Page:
Providers should consider all of these factors when determining what secondary communication modalities to use. For example, in this study, we found that only 19.2% of women are currently using their provider’s practice website as a source for information on Zika virus, yet over 40% indicated a desire to be able to find Zika virus information there. Additionally, significantly greater proportions of women (38.1% and 35.4%) reported already going to their providers’ websites for information on safe medications and maternal vaccines, respectively. Despite women’s interest in finding health information on their provider’s practice website and specifically their interest in finding Zika virus information there, information on Zika virus is not available on obstetric practice websites. A national review of over 900 obstetric practice websites conducted in January 2016 found that only 25% of obstetric care websites had any information about Zika virus on their websites, with only an additional 10% posting information when the review was conducted again in August 2016 following the first reports of localized transmission in the United States [35]. This lack of information about Zika virus on provider-sponsored, patient-focused websites may inadvertently leave women with the perception that Zika virus was not of the utmost importance. Since more than 85% of prenatal care providers in the US are affiliated with practices that have websites, posting information on practice websites would help fill gaps in information provision in a way that takes advantage of an existing platform that is a direct extension of the provider’s own reach [36].
Other communication modalities can also be used to convey evidence-based, verified information to pregnant women. Preferred even more than their provider’s website were brochures and emails. The CDC and other public health organizations (e.g. state health departments) have produced and continue to produce useful provider and patient-focused resources for download and circulation. What providers should consider doing when they use these resources developed by public health is to explicitly assure patients that they have reviewed and endorse the information themselves. This capitalizes on their patients’ preference for information that is endorsed by their prenatal care provider as well as evidence-based.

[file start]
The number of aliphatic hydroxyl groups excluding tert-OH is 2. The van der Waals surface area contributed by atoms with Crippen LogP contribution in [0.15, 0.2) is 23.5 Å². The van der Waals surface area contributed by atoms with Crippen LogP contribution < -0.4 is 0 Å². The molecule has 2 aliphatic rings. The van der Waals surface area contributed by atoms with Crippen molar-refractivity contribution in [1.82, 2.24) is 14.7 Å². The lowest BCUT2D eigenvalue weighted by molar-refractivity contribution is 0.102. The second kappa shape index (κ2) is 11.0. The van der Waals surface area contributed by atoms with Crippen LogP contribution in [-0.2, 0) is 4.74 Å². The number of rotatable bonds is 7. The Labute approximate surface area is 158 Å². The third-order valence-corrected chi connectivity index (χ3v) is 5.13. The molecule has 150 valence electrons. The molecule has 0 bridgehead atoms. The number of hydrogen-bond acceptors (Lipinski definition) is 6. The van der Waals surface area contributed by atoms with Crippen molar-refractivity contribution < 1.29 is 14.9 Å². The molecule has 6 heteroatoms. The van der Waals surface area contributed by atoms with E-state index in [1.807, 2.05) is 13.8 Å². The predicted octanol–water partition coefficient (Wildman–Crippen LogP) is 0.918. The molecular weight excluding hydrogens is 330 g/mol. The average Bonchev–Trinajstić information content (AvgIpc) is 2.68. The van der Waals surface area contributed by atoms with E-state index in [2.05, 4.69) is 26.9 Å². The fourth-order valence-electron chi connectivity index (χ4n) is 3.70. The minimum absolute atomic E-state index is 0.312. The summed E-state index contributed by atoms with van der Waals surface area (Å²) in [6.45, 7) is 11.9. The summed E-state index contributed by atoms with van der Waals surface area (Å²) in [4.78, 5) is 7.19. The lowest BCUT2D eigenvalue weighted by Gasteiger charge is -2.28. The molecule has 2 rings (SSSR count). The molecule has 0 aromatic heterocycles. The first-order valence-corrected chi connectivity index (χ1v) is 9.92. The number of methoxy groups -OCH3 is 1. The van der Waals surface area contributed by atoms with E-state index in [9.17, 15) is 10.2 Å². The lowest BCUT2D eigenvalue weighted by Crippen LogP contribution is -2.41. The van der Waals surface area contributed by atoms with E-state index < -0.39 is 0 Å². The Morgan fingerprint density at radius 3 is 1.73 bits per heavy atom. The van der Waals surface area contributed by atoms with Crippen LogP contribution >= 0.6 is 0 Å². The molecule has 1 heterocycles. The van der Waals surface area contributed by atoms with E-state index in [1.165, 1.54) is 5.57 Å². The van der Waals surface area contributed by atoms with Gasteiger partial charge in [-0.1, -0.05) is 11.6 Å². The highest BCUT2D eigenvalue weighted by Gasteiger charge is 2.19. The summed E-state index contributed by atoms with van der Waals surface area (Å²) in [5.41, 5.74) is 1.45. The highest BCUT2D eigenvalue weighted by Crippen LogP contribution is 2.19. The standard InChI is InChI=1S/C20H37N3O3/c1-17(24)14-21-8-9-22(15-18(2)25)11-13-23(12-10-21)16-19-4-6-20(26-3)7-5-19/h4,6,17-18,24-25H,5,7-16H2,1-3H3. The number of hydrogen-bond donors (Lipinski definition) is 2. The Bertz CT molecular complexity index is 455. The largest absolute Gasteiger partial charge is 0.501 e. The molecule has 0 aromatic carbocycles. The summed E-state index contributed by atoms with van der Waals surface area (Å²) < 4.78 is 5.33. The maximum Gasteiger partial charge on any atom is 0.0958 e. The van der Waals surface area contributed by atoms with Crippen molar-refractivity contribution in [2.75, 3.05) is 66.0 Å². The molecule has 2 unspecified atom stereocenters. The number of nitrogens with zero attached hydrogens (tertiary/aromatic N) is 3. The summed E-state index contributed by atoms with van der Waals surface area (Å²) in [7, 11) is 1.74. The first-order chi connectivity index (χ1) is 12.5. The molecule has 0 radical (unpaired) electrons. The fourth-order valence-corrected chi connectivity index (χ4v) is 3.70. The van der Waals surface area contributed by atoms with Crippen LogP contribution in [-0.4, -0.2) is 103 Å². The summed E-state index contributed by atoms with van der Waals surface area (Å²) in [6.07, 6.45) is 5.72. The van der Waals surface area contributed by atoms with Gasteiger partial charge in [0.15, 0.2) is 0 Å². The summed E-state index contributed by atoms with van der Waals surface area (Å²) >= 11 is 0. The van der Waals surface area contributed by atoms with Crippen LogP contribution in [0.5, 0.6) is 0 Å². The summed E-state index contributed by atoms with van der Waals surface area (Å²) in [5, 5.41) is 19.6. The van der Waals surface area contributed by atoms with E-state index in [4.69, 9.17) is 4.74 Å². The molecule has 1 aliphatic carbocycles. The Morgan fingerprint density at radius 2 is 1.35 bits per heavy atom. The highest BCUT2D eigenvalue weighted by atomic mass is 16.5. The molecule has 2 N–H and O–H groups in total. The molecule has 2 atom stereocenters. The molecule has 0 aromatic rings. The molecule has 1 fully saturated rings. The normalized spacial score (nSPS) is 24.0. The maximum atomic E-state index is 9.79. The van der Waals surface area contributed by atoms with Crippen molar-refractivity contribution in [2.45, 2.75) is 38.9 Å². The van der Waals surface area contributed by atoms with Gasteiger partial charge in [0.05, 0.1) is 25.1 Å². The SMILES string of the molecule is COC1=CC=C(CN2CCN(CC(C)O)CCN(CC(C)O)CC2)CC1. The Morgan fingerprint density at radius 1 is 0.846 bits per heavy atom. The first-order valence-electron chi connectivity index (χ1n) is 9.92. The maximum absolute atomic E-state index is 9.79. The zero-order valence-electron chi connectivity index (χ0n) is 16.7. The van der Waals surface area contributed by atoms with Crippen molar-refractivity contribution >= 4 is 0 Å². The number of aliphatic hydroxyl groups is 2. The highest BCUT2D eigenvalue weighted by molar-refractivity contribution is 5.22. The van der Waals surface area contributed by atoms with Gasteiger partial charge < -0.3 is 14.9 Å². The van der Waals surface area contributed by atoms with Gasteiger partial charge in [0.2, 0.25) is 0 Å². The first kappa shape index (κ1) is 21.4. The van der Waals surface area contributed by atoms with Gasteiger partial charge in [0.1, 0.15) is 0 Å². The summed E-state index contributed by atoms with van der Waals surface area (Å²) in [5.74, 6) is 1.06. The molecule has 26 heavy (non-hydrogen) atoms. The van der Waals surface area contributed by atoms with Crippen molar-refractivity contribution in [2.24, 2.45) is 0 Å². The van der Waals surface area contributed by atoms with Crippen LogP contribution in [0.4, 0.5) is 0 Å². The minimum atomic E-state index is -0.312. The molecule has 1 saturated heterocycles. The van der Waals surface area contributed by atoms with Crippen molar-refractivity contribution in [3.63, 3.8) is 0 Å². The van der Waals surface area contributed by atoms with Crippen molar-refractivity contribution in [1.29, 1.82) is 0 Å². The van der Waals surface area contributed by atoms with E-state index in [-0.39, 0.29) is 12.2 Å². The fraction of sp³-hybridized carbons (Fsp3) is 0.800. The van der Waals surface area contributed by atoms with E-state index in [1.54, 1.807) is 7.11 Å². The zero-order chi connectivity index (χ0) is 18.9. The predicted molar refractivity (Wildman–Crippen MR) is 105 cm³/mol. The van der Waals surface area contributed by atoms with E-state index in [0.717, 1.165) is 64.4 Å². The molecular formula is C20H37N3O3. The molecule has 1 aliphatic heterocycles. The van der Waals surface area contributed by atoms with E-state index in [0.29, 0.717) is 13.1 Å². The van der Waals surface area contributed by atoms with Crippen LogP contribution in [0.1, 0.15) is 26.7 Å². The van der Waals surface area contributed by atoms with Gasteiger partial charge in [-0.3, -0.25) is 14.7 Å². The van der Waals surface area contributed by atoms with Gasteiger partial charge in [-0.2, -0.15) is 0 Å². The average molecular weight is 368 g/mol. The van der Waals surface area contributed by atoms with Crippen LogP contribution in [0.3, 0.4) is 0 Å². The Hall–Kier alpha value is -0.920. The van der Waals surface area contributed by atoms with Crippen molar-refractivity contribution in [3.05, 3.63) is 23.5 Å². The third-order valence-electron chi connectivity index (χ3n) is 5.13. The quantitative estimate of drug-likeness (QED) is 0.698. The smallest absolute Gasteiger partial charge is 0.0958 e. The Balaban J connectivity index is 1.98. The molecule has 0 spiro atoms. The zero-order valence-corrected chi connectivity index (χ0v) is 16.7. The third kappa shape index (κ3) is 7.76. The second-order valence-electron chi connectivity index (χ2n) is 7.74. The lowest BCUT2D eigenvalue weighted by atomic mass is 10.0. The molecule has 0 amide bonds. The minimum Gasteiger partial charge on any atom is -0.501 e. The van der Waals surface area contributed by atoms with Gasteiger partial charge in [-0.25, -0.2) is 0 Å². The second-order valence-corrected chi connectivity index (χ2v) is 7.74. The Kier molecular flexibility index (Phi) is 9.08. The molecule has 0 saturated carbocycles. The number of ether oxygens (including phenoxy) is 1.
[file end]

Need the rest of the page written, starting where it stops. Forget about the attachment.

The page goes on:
As providers consider utilizing secondary communication modalities, it is also important to note, “one-size may not fit all.” Certain women may prefer specific modalities over others, as evidenced in this study. Women with higher levels of education were significantly more likely to desire Zika virus information on their provider’s website or through e-mails than less well educated women. While providers may consider polling their own patient populations to determine the best ways to relay information to them, during the outset of a public health emergency, it may be just as effective and ultimately more beneficial to provide information on all existing communication outlets including the website, patient portal, social media accounts and phone systems.